How Much Will This Cost Taxpayers?

by lewwaters

Footage from the March 5, 2012 Vancouver, Washington City Council meeting pertaining to the outcome of an unfair labor practice suit brought by the International Association of Fire Fighters local 452.

“CVTV footage, obtained pursuant to the Public Disclosure Act, in no way is intended by CVTV, the City of Vancouver, or Clark County to either promote or oppose any candidate for public office or any ballot proposition.”

Didn’t the city recently have to beg for and received a federal grant in order to reopen and rehire Fire Fighters for Fire Station 6?

And this notice now being read includes the city will “restore the status quo ante by reinstating the wages, hours and working conditions which existed for the employees in the affected bargaining unit prior to the unilateral change in the shift trade policy found unlawful in this order.”

Also, the city will “pay any and all back pay and/or benefits associated with the employer’s adoption of the shift trade policy found unlawful in this order.”

See decision here

UPDATE: A reporter with the Columbian says of their not covering this, “I didn’t write about this because after researching the issue behind it, I found the back pay issue was a negligible amount of money, and the shift change issue was so insider baseball that it wasn’t worth it”

10 Comments to “How Much Will This Cost Taxpayers?”

  1. This is one good reason that public employees should be prohibited from having a union.

  2. As President Franklin Delano Roosevelt, a decidedly left-leaning Democrat said in 1937, “All Government employees should realize that the process of collective bargaining, as usually understood, cannot be transplanted into the public service. It has its distinct and insurmountable limitations when applied to public personnel management. The very nature and purposes of Government make it impossible for administrative officials to represent fully or to bind the employer in mutual discussions with Government employee organizations.”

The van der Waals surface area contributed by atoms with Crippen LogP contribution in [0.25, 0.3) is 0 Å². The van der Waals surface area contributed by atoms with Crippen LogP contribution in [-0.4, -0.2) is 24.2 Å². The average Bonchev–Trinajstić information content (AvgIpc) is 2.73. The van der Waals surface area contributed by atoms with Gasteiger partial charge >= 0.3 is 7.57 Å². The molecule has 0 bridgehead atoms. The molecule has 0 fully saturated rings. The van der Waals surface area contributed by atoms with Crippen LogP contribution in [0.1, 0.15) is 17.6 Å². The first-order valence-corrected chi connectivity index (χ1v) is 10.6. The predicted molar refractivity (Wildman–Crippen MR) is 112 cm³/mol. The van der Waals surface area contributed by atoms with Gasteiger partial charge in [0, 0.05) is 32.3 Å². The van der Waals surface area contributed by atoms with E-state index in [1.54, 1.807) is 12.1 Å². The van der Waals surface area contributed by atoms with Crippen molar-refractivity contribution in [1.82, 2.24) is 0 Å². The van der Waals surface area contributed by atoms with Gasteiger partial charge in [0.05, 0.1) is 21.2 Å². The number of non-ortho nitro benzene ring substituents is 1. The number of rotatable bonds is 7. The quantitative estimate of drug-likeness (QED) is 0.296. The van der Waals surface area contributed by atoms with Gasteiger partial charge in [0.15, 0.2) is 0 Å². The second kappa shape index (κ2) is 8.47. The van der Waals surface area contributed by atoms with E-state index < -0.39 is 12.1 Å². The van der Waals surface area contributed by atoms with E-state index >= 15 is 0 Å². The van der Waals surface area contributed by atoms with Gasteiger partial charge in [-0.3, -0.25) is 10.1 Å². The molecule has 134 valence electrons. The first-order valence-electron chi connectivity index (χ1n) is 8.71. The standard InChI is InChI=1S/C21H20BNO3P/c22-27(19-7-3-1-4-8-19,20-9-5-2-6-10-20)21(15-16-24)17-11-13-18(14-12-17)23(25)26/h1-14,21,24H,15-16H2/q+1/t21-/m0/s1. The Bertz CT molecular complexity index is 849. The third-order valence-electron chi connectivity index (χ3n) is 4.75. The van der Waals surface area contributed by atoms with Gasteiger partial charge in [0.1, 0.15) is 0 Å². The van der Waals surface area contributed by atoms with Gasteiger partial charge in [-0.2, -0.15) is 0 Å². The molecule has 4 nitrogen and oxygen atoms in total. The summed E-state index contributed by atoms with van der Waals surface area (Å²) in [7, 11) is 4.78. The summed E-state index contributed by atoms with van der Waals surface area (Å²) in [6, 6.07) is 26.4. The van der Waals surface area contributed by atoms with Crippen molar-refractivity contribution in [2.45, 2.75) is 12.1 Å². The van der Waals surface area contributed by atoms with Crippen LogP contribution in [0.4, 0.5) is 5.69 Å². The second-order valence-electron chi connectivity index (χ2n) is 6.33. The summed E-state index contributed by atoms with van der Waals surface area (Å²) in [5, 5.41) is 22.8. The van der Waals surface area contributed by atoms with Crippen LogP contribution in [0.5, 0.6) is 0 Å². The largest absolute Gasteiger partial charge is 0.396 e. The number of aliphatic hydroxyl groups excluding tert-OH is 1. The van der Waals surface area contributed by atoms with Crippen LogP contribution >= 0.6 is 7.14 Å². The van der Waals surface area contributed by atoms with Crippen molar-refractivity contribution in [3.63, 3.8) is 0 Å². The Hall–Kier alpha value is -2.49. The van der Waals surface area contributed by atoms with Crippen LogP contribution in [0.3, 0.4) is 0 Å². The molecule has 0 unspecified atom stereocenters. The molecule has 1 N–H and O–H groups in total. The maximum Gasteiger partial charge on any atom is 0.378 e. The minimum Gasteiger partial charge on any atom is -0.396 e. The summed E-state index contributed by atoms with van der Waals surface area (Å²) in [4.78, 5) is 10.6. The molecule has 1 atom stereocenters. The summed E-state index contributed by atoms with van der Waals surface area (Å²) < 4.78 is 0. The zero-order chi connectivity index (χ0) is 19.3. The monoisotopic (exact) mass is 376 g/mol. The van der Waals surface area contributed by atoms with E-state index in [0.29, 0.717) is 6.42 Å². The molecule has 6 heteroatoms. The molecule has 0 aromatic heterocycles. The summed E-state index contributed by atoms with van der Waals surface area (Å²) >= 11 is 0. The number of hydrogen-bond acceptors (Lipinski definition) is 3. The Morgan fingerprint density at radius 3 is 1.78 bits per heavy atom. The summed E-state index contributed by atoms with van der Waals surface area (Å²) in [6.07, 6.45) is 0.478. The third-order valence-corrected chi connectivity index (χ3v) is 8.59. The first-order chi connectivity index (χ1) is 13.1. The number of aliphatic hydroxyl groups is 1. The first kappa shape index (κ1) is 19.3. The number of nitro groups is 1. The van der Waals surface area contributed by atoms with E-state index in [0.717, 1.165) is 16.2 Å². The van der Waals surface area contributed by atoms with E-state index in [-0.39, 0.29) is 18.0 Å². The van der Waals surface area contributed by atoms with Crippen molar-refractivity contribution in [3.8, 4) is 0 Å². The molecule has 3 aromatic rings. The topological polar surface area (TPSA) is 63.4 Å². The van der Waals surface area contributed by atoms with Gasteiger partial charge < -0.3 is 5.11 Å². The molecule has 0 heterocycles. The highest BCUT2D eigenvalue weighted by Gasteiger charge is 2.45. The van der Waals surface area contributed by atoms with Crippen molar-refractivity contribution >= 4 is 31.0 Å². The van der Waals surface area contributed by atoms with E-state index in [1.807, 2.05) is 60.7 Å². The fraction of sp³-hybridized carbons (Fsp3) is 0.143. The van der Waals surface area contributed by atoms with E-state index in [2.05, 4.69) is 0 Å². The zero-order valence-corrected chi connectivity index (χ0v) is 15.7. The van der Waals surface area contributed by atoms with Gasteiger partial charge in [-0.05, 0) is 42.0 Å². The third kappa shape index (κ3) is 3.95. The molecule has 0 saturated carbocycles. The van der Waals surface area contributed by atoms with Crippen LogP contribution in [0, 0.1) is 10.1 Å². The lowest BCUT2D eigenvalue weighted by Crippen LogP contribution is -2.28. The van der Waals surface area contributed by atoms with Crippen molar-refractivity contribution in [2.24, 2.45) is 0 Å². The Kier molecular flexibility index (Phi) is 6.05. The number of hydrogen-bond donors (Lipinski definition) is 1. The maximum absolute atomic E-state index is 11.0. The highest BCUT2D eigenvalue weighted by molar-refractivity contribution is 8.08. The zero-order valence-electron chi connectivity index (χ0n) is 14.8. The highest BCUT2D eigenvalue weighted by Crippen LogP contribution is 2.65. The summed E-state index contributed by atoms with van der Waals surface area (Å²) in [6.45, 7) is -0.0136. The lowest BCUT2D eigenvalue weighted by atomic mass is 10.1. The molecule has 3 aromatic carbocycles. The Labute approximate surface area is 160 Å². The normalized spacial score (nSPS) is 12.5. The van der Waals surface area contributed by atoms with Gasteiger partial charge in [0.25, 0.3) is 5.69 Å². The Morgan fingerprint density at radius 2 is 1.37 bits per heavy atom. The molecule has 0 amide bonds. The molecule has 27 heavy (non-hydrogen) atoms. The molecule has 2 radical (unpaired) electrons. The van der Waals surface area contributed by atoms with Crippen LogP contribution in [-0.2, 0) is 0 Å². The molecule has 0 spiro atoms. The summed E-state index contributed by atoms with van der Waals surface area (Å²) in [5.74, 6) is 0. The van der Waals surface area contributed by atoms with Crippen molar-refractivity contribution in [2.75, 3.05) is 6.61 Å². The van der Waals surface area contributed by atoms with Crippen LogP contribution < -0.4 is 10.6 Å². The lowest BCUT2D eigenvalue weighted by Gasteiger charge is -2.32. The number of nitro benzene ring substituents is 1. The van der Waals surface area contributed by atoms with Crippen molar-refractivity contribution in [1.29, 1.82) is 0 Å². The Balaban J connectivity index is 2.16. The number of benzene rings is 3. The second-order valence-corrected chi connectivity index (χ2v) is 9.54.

We have definitely been seeing the truth of those words the last couple years.

  3. Yeah, I was there on Monday when they were very careful in their wording so that the public might not catch onto the fact that the city lost a lawsuit in court. When will the private part of the public at large learn that these unions are not good for public job status. Either we get rid of all paid public sector jobs and contract at bid for all work done or we sink with the ship.

  4. I notice too that it was held until the very last of the meeting when usually, most people in attendance have left.

  5. Police and Firefighter union unwillingness to negotiate on lavish pensions etc. ultimately drove Vallejo, CA into bankruptcy.

  6. I guess public unions figure they don’t need to “share in the sacrifice” or “pay their fair share?”

  7. Gee…. with leadership like Vancouver has… can this possibly be a surprise?

  8. Ain interesting book on the topic:

    Plunder! How Public Employee Unions Are Raiding Treasuries, Controlling Our Lives, and Bankrupting the Nation

    “Greenhut’s book focuses on California, and his background as a journalist results in a narrative-driven examination of the public sector union problem. He examines how public sector workers can often retire at age 50 or 55 mad draw very large pensions. In California, for example, there are more than 9,000 retired public sector workers with annual pensions of more than $100,000 a year. Oftentimes these high pensions result from government workers abusing the system; for example, the last year of an employee’s salary may be artificially inflated to garner a larger annual pension, a technique known as “pension spiking.”

  9. Let’s not forget the “Double-dipping” that was found right here in Washington in the last couple years.

    Retired public workers drawing a pension and being rehired by the state drawing a salary too!

  10. So what did the “negligible amount of money” come to in actual dollars?

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